The incidence of melanoma has been increasing at an alarming rate over the past 20 years. Approximately 70,230 new cases were expected in 2011 with nearly 8,790 resulting in death. Melanoma is the most rapidly increasing malignancy among young people in the United States and is the most common form of cancer in young adults 25-29 years old. Over half of melanoma patients are younger than 60 years old. Melanoma accounts for the majority of skin cancer deaths, and prognosis is poor for advanced stages of the disease. The five-year survival rate for patients with metastatic melanoma is less than 15%.
Current FDA-approved drugs for advanced melanoma include interleukin-2 (IL-2), dacarbazine, ipilimumab (anti-CTLA-4), and vemurafenib (mutant BRAF inhibitor). While treatment with IL-2 or ipilimumab can produce a durable response, only a small percentage of patients ultimately respond and side effects can be severe. Results from clinical studies with vemurafenib have been very encouraging in the treatment of tumors with mutant BRAF. Initial responses, however, are not durable and resistance occurs in the majority of patients. Further advances in the management of this disease require model systems that aid in understanding the behavior of melanoma and assist in identifying mechanisms of resistance.
A major initiative in the Holmen Lab's research has been to develop a novel high-throughput mouse model of melanoma based on retroviral-mediated gene delivery to melanocytes. We have successfully developed this model and further employed the use of this model to better understand melanoma biology and response to therapy. We have identified genes and proteins with differential roles in melanoma initiation and progression as well as intrinsic resistance to mitogen-activated protein kinase (MAPK) inhibition. Our group has also extended the utility of this mouse model system by engineering the viruses to be responsive to doxycycline in the presence of Tet-off or Tet-on proteins. This allows us to regulate the expression of the delivered genes post-infection in vivo, define the role of specific genes in tumor maintenance, and develop models of resistance. We hope to use these tools to design rational combination therapies to improve outcome in patients with advanced melanoma.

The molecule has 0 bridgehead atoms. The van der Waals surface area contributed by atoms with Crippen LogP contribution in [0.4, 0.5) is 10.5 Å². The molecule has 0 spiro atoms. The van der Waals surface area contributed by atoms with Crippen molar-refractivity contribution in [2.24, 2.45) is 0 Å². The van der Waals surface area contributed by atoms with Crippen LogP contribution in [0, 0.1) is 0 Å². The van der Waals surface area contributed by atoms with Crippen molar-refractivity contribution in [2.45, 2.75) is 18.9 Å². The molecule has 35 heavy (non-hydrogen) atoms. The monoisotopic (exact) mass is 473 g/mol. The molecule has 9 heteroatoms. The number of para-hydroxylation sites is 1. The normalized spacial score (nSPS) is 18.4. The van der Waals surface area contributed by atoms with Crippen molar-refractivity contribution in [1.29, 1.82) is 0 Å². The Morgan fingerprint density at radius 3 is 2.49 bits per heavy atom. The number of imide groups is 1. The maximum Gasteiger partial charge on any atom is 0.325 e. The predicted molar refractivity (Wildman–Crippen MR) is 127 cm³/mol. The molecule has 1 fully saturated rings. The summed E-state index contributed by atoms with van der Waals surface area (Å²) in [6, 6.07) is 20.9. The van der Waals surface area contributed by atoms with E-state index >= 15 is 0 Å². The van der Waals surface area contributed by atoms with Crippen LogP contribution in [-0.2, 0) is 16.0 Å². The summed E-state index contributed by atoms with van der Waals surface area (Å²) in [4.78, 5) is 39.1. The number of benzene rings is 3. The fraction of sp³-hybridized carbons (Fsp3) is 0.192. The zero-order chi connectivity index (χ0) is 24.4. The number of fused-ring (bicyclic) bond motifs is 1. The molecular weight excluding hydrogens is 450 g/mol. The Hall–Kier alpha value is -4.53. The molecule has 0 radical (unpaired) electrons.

In the melanoma model we developed, tumors evolve from gene mutations in developmentally normal somatic cells in the context of an unaltered microenvironment and, therefore, more closely mimic the human disease. Tumor development is a dynamic process that depends on the interactions between the tumor and its microenvironment. In our model, only a small number of cells are modified and therefore the cells surrounding the tumor are normal. Using this system, newly identified genes can be rapidly validated for their role(s) in tumor formation, progression, maintenance, and resistance to therapy. This method is based on the RCAS/TVA retroviral vector system that allows for tissue- and cell-specific targeted infection of mammalian cells through ectopic expression of the viral receptor. This system utilizes a viral vector, RCASBP(A), derived from the avian leukosis virus (ALV). The receptor for RCASBP(A) is encoded by the TVA gene and is normally expressed in avian cells but not in mammalian cells. In mammalian cells engineered to express TVA, the viral vector is capable of stably integrating into the DNA and expressing the inserted experimental gene, but the virus is replication-defective, which allows for multiple rounds of infection. The ability of TVA-expressing mammalian cells to be infected by multiple ALV-derived viruses allows efficient modeling of human melanoma because multiple genetic alterations can be introduced into the same animal without the expense or time associated with creating new strains of mice. In addition, by restricting the expression of the viral receptor to melanocytes and by delivering the virus through subcutaneous injection, two levels of targeting are achieved.
The dopachrome tautomerase (DCT) promoter, also known as tyrosinase-related protein 2 (TRP2), was chosen to drive expression of the viral receptor TVA specifically in melanocytes since this gene is expressed early in melanocyte development when the cells are mitotically active. Because a significant percentage of both familial and sporadic melanomas have mutations that functionally inactivate both INK4a and ARF, DCT-TVA mice were crossed to Ink4a/Arf lox/lox mice to generate DCT-TVA;Ink4a/Arf lox/lox mice. As proof-of-principle, newborn mice were injected subcutaneously with RCAS viruses containing Cre-recombinase and NRASQ61R. Whereas no tumors were detected in TVA-negative mice, melanomas were visible in DCT-TVA;Ink4a/Arf lox/lox mice as early as three weeks of age. Within 12 weeks, more than one-third of DCT-TVA;Ink4a/Arf lox/lox mice developed melanoma that was histologically similar to the human disease. Delivery of a virus in which NRASQ61R and Cre expression was linked by an internal ribosomal entry site (IRES) resulted in tumor formation in nearly two-thirds of TVA-positive mice.